Well, I’m back from my 12-day cruise off South America, lecturing with a Hillsdale College group. Except for two ten-hour flights on American Airlines in economy-class seats that would, were I a prisoner of war, violate the Geneva Convention, it was a great trip, with a great crowd.
Much to my surprise, on my return I found that the New York Times’s editorial page is still utterly predictable. The lead editorial this morning for instance, contains absolutely nothing new regarding drilling in the United States and U.S. waters. The Times writes:
It’s campaign season and the pandering about gas prices is in full swing. Hardly a day goes by that a Republican politician does not throw facts to the wind and claim that rising costs at the pump are the result of President Obama’s decisions to block the Keystone XL pipeline and impose sensible environmental regulations and modest restrictions on offshore drilling.
As any economist (except Paul Krugman) could tell the Times, any restrictions on future supply has an immediate upward price effect (and vice versa–promise of greater future supply brings down prices right away). So the Keystone XL pipeline decision certainly put upward pressure on gas prices. So does “modest restrictions on offshore drilling.” These modest restrictions include putting the entire east coast, the Florida gulf coast, and the entire west coast off limits to oil drilling. I hate to think what immodest restrictions would look like.
Even where drilling has been grudgingly allowed by the government, as off the north coast of Alaska, non-governmental organizations that the Times would never dream of criticizing stand ready to block any drilling. As the Times itself reports this morning, Shell Oil has launched a preemptive suit to try to forestall the inevitable legal challenges from groups masquerading as environmental groups (they are actually anti-business groups). Shell has already spent $4 billion just to get the government’s permission to drill. The Times writes:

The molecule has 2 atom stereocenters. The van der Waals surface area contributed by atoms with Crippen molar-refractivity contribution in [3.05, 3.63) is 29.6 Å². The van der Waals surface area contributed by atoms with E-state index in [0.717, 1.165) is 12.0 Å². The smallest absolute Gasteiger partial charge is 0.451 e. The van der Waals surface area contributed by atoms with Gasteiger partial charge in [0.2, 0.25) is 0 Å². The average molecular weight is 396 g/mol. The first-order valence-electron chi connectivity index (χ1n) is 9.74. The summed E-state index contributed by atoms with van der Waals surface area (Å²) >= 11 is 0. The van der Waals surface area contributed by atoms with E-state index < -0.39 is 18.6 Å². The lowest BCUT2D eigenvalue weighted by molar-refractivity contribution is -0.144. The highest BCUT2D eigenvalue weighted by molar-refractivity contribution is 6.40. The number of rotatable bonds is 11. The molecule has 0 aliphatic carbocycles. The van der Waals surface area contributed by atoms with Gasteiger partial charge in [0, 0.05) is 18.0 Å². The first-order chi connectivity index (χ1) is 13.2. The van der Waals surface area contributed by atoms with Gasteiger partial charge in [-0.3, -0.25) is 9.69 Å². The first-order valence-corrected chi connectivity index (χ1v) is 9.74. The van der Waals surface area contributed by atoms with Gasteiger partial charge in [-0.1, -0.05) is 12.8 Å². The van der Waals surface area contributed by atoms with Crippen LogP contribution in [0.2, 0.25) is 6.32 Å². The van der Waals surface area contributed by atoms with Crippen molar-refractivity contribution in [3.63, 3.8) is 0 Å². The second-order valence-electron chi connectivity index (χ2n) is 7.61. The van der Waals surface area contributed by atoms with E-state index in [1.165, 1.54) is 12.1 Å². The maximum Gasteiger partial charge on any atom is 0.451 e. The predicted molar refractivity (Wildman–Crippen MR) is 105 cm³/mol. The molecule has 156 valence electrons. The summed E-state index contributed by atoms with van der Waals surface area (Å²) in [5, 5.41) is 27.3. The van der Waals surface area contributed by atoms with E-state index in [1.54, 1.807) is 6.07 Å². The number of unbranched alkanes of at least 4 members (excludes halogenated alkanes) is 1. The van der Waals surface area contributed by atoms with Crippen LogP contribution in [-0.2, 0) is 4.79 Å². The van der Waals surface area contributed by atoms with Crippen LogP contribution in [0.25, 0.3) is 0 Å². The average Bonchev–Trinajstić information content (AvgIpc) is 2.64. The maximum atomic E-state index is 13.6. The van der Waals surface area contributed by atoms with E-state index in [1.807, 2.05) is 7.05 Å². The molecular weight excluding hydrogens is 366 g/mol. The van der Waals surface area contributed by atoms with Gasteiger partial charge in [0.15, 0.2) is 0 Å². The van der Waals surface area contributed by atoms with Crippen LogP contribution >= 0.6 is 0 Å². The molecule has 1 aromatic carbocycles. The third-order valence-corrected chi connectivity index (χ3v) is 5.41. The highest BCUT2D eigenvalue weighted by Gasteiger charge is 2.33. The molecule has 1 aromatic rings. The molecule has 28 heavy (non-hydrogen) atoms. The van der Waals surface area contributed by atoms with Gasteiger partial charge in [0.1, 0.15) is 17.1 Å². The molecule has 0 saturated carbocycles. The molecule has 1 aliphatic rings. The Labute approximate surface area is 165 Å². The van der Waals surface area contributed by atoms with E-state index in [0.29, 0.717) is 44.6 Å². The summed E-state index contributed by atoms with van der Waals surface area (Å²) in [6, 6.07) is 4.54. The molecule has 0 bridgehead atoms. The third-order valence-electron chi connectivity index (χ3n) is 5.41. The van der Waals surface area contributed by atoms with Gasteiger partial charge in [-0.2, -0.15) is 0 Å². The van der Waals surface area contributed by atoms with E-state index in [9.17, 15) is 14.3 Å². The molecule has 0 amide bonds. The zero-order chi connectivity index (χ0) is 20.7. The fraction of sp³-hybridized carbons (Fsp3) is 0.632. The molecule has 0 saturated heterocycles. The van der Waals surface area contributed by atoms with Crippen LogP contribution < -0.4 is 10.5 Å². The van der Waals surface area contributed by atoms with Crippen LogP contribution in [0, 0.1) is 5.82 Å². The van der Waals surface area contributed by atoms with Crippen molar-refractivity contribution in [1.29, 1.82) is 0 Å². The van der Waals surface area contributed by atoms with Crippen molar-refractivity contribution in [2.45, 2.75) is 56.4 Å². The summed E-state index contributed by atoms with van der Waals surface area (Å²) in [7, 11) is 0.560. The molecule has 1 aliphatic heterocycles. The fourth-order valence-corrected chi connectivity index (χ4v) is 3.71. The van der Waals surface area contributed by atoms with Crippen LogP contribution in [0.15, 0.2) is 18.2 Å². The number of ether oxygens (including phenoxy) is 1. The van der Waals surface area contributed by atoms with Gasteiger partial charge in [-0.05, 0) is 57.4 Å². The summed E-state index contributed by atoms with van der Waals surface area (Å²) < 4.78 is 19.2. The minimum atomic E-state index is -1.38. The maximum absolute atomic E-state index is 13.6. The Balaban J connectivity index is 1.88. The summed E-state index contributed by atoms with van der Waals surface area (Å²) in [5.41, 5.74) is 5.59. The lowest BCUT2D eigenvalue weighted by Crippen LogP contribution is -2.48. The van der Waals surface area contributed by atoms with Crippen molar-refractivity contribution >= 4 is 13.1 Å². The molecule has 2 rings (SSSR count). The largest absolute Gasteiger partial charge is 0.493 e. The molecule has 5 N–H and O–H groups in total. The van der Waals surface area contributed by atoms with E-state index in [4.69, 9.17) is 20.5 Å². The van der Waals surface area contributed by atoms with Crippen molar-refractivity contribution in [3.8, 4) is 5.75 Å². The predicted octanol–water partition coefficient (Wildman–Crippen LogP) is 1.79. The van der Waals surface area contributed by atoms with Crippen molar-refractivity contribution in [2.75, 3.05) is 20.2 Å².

Marvin E. Odum, Shell’s president for the United States, said in an interview that he was highly confident that the company’s plan for preventing and responding to an oil spill would survive any legal scrutiny. He said the company had filed the suit in the hopes of speeding up the judicial review of the plan that will come if and when the environmental groups who have challenged Shell at every step of the process file suit.
Their filing suit is more certain than the sun’s rising in the east tomorrow morning.
The Times also notes that we use 20 percent of the world’s oil (not surprising, actually, as we have 25 percent of the world’s GDP), but only 2 percent of the world’s reserves. This is lying with statistics. By definition, “proven reserves” are those that 1) are known to exist, 2) can be economically extracted with present technology and, 3) can be exploited under current law. So the vast reserves that are known to exist offshore (although even exploration is forbidden in many areas–doubtless because the left fears something might be found) don’t count. Neither do the huge reserves locked up in the oil shales of the West. Take away the legal restrictions imposed by the left, and American oil reserves probably exceed those of Saudi Arabia.
It’s nice to be back in the real world, even if it means I have to start reading the New York Times editorial page again.